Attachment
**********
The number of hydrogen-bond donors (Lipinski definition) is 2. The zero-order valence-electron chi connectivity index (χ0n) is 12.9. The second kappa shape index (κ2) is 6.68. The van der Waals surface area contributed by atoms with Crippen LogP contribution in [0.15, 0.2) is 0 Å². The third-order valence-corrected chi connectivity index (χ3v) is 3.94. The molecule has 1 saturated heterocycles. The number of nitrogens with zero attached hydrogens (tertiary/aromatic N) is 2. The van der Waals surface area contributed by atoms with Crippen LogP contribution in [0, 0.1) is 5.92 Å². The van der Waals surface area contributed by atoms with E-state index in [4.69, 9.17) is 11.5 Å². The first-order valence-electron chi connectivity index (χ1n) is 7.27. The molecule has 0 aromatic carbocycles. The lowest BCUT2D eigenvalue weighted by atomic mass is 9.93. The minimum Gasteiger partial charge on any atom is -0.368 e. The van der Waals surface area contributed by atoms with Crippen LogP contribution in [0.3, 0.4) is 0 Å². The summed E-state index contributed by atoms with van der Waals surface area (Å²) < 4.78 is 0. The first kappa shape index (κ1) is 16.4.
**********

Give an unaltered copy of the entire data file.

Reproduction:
The number of hydrogen-bond donors (Lipinski definition) is 2. The zero-order valence-electron chi connectivity index (χ0n) is 12.9. The second kappa shape index (κ2) is 6.68. The van der Waals surface area contributed by atoms with Crippen LogP contribution in [0.15, 0.2) is 0 Å². The third-order valence-corrected chi connectivity index (χ3v) is 3.94. The molecule has 1 saturated heterocycles. The number of nitrogens with zero attached hydrogens (tertiary/aromatic N) is 2. The van der Waals surface area contributed by atoms with Crippen LogP contribution in [0, 0.1) is 5.92 Å². The van der Waals surface area contributed by atoms with E-state index in [4.69, 9.17) is 11.5 Å². The first-order valence-electron chi connectivity index (χ1n) is 7.27. The molecule has 0 aromatic carbocycles. The lowest BCUT2D eigenvalue weighted by atomic mass is 9.93. The minimum Gasteiger partial charge on any atom is -0.368 e. The van der Waals surface area contributed by atoms with Crippen LogP contribution in [0.3, 0.4) is 0 Å². The summed E-state index contributed by atoms with van der Waals surface area (Å²) < 4.78 is 0. The first kappa shape index (κ1) is 16.4.